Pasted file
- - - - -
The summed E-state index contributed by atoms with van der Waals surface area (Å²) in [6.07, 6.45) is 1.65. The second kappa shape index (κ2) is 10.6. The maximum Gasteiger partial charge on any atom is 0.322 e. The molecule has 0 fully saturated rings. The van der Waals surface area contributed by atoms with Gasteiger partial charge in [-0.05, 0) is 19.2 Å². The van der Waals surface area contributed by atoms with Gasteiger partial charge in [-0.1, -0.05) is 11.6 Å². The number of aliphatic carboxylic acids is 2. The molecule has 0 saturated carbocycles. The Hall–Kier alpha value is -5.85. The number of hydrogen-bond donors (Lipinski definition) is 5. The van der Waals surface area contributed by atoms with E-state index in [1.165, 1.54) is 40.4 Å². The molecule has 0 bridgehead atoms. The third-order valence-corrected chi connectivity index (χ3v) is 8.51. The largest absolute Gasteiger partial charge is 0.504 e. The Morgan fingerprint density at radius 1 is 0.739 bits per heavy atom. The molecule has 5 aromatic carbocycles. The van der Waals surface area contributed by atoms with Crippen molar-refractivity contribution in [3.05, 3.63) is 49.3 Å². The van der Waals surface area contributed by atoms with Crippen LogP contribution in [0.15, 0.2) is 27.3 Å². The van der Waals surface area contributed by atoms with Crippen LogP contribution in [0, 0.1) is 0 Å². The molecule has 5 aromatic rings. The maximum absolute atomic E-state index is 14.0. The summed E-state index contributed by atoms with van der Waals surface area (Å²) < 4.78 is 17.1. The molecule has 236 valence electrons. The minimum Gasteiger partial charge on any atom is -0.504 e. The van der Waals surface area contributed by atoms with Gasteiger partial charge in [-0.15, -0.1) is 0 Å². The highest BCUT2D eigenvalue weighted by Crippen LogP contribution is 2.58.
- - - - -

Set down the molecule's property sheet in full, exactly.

The summed E-state index contributed by atoms with van der Waals surface area (Å²) in [6.07, 6.45) is 1.65. The second kappa shape index (κ2) is 10.6. The maximum Gasteiger partial charge on any atom is 0.322 e. The molecule has 0 fully saturated rings. The van der Waals surface area contributed by atoms with Gasteiger partial charge in [-0.05, 0) is 19.2 Å². The van der Waals surface area contributed by atoms with Gasteiger partial charge in [-0.1, -0.05) is 11.6 Å². The number of aliphatic carboxylic acids is 2. The molecule has 0 saturated carbocycles. The Hall–Kier alpha value is -5.85. The number of hydrogen-bond donors (Lipinski definition) is 5. The van der Waals surface area contributed by atoms with E-state index in [1.165, 1.54) is 40.4 Å². The molecule has 0 bridgehead atoms. The third-order valence-corrected chi connectivity index (χ3v) is 8.51. The largest absolute Gasteiger partial charge is 0.504 e. The Morgan fingerprint density at radius 1 is 0.739 bits per heavy atom. The molecule has 5 aromatic carbocycles. The van der Waals surface area contributed by atoms with Crippen molar-refractivity contribution in [3.05, 3.63) is 49.3 Å². The van der Waals surface area contributed by atoms with Crippen LogP contribution in [0.15, 0.2) is 27.3 Å². The van der Waals surface area contributed by atoms with Crippen LogP contribution in [0, 0.1) is 0 Å². The molecule has 5 aromatic rings. The maximum absolute atomic E-state index is 14.0. The summed E-state index contributed by atoms with van der Waals surface area (Å²) < 4.78 is 17.1. The molecule has 236 valence electrons. The minimum Gasteiger partial charge on any atom is -0.504 e. The van der Waals surface area contributed by atoms with Gasteiger partial charge in [-0.15, -0.1) is 0 Å². The highest BCUT2D eigenvalue weighted by Crippen LogP contribution is 2.58.